Scenario: SF wants to move up

Discussion in 'Draft Zone' started by 1LoyalCowboyFan, Mar 31, 2013.

  1. Alexander

    Alexander What's it going to be then, eh?

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    True but being able to pick up more choices should outweigh the one player they are targeting in a trade up if you do things the right way.

    Which reminds me, who are the Niners supposedly targeting to give up this bushel of choices?

    Tavon Austin is not likely to make it through the Rams or even Steelers for that matter.

    I think they may want to trade up as they have more choices than are likely to make the team and they are already giving some away, like they just did for Colt McCoy. But I just do not think Dallas is a legitimate trade partner unless there is another player they covet.
  2. bkight13

    bkight13 Capologist

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    I hope it's MINN that wants to move up. They have 23 and 25 and a 18 for 25 and 83 would work.
  3. Alexander

    Alexander What's it going to be then, eh?

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    That would be a pretty fair trade.

    But again, the only player I see people really wanting badly enough to move up would be Austin and he's not likely to make it to 18. If Minnesota wanted him bad enough, they could just move up to New Orleans' selection as I am sure they would like an additional choice since they lost their second round draft pick.
  4. kirkjrk

    kirkjrk Active Member

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    Why not if Spencer doesn't sign an extension-

    Dallas 18 & 47 =1330 value + Spencer


    SF 31,34,61 &74=1672 value. Leaves SF over 342 points in the trade which is equal to a higher second round pick(#56). So we then give them Spencer and get our 2nd round value for him.

    Dallas winds up with picks 31,34,61,74,80,114,151,185 and gains valuable cap space with Spencer's departure.

    SF gets their coveted 18th pick plus a Pro Bowler and basically gives up 61st pick for him. Pretty even trade.

    To me if we trade back with SF it's imperative we get the 34th pick also. The player we get their will be a completely different value player than we could have picked up at 47th. I think it's also imperative to get an:lmao2:other pick between 34th and 80th. That's 46 players between our picks.
  5. Hoofbite

    Hoofbite Well-Known Member

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    They can be in line with the chart. I didn't say the chart was completely irrelevant, just that's it's outdated. Largely because of the rookie scale.

    If however teams have traditionally paid more than the traditional chart suggests for the pick you possess you'd be a fool to sell yourself short simply because you want to remain slavish to any given chart.

    My main criticism with the mock was that Dallas would lose out on a better player and that the additional pick and jump in spots doesn't cover that. I don't think passing on a guy at #18 is justified by the trade.

    The chart that is based on previous trades has the OPs trade value right on part with the trade value from the traditional chart in terms of the value that is lost by Dallas in the deal. Dallas actually comes out giving up more according to both charts.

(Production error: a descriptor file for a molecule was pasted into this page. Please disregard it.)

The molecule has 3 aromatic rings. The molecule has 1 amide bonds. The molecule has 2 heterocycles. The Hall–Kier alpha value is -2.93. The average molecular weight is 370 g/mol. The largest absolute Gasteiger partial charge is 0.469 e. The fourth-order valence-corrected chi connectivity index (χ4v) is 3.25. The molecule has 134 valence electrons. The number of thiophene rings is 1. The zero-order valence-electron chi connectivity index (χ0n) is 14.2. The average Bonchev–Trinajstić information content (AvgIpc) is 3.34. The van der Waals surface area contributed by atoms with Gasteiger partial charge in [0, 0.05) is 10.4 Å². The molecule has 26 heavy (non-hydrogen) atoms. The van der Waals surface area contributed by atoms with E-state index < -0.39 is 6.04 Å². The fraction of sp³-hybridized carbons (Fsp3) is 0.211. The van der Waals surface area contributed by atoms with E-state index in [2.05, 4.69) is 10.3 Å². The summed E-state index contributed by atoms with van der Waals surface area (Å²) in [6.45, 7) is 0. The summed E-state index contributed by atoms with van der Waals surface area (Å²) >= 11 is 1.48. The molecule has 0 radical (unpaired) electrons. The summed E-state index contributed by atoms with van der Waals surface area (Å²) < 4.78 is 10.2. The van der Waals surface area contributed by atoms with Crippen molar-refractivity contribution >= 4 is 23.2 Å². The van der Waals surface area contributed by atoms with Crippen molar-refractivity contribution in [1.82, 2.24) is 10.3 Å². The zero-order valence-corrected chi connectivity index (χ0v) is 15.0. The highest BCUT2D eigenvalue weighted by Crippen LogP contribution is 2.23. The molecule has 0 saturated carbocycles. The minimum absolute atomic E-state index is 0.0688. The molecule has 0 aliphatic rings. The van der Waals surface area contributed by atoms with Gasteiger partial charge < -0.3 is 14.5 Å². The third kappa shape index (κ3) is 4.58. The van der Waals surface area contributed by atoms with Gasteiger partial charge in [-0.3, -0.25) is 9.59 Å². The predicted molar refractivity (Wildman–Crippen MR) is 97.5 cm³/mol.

Expecting incredible value? Not really, just expecting value that has historically been pulled for similar trades.
  6. Hoofbite

    Hoofbite Well-Known Member

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    Dallas has their own chart. Broaddus has posted some actual values.

    According to Dallas' chart, #45 is worth 337 whereas the traditional chart holds a value of 450. This was in a reply to Bill Jones about the value of the pick. He also said that moving from #45 to #34 results in an increase in value of 157, placing the value of #34 at 490 going by Dallas' chart. This trade response was to a Dallas fan asking what it would take to move up. Dallas also had some pretty significant differences in the Top 10 picks.

    The traditional chart doesn't account for team-by-team variability. I doubt Dallas is the only team in the league to be working on a different scale.

    Matching up the trade values assumes that the teams are working on the same scale which isn't the case. What one team offers might be a bargain in their mind but the team they offer it to might think it's a great deal for them. According to both team's own charts they win. Broaddus had Dallas at a 5th round pick (at least) advantage according to Dallas' chart when they traded with St. Louis last year.

    Given a big enough difference in how Dallas values the 6th pick (or more appropriately, how they would seem to value it based on other picks around it), if a 5th rounder is all that separates the two packages, is it really so far out of the realm of possibility that St. Louis also had a point total in their favor?

    I don't think it's all that unreasonable to assume that a team would be willing to sacrifice the value of an extra late pick according to the traditional chart by moving up to grab a player they otherwise do not have a shot at. I also don't think it's unreasonable that there are probably times where a team would be declared the loser in a trade according to the traditional chart but their personal chart has them at an advantage.

    As someone else pointed out, these are all for fun.

    Trades being relatively balanced according to the traditional chart shouldn't really be a shocker because it's likely that this is the starting point for all charts. It was the starting point for the trade-fitted version but only to an extent that they fixed the value of the first overall pick to match the original.

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